“I said no,” I replied hotly. “And what does that have to do with it anyway? I’ve never let you feed off me, either, but you have no trouble finding me.”
“That’s because of our bond,” he said, referring to the warden-ward bond he’d recently revealed to me. “You shouldn’t have the same bond with Sig. Not unless he’s marked you somehow.”
I didn’t like the sound of that. “What do you mean marked?”
His shoulders sagged slightly. Between Holden and Lucas, I was getting tired of the men in my life pointing out how ignorant I was about things. Lucas had a valid reason to be irritated, because I’d spent my first twenty-odd years ignoring the werewolf part of my life. Holden, however, had only himself and his council to blame. The vampires kept me in the dark about a great deal of the inner workings of their world, so my ignorance was entirely their fault. So for him to be giving me the shoulder sag of disappointment pushed my buttons, and not for the better.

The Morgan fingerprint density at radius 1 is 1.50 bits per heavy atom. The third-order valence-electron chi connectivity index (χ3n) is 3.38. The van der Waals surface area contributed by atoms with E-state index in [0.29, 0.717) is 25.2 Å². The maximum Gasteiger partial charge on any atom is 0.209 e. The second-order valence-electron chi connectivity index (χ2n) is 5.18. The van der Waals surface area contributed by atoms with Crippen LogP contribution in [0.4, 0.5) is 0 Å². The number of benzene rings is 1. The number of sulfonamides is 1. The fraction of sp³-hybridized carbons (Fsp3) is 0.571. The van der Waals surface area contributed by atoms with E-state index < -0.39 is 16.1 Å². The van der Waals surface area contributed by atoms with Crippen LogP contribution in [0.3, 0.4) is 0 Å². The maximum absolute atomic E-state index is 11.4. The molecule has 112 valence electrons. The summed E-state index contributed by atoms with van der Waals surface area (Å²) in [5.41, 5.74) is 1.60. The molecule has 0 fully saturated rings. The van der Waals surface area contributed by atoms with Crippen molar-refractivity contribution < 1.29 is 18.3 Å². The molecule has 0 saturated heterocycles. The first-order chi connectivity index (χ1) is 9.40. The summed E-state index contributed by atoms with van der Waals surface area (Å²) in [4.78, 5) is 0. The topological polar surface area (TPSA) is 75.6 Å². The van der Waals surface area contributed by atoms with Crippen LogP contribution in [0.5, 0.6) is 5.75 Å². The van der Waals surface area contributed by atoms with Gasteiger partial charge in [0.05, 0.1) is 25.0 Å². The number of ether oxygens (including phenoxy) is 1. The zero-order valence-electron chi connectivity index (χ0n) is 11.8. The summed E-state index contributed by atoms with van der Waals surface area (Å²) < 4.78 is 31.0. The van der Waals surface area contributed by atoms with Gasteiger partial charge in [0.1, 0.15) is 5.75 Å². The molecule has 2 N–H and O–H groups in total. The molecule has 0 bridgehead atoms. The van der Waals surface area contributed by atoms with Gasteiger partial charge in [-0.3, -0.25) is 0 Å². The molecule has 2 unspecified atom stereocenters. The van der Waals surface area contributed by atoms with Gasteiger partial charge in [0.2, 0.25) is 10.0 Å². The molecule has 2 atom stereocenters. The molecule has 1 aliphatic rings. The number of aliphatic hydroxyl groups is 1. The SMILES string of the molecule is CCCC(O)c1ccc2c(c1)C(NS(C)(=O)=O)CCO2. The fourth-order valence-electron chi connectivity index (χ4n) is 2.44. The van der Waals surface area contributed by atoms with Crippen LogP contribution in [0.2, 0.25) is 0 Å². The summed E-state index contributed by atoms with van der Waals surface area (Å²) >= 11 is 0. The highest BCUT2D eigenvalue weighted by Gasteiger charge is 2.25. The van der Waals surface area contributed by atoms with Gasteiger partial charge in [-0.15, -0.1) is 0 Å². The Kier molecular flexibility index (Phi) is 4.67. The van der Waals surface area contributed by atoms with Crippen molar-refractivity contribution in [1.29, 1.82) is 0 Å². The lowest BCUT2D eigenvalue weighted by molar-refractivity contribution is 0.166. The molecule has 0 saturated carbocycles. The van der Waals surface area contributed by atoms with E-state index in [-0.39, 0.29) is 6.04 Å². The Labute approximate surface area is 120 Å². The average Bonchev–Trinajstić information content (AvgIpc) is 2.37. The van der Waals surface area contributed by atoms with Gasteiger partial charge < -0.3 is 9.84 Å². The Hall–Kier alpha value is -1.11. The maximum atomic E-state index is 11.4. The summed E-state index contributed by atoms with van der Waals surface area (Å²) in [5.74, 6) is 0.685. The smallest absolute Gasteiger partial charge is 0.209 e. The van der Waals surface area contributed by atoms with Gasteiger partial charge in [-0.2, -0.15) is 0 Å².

I scowled. “Either tell me, or bugger off. I’ve had my fill of vampire crap for the night, thanks. And I’d like to point out you’re to blame for most of it.” I felt the unfairness of my statement, considering how much of his situation I was responsible for.
“What happened at Havana?” he asked.
“Don’t think I don’t see how you’re ignoring me.”
We were walking down a quiet residential street somewhere between the good and bad of the city’s areas. It was the kind of place where you could still get mugged at night, but people would pretend to be surprised by it. Two boys in oversize sweatshirts and low caps swaggered past us, but Holden and I both ignored them. Had I been walking alone dressed as I was, I’d probably have had to deal with them in some fashion, but with Holden beside me they seemed content to walk past.
I didn’t know what it was about Holden that made thugs stay away from him. He was good looking, well dressed, and almost always on his own. Yet somehow they recognized the predator in him and avoided crossing his path. Maybe vampires gave off a pheromone that told others to fuck off, unless eating was involved. I wish I had a screw-off pheromone. It would have saved me a lot of hassle some nights in the city.
“Okay,” I acquiesced. “I spoke to a council elder named Rebecca.”
He sucked in a breath through his teeth.
“I take it you know her.”
“You could say that.”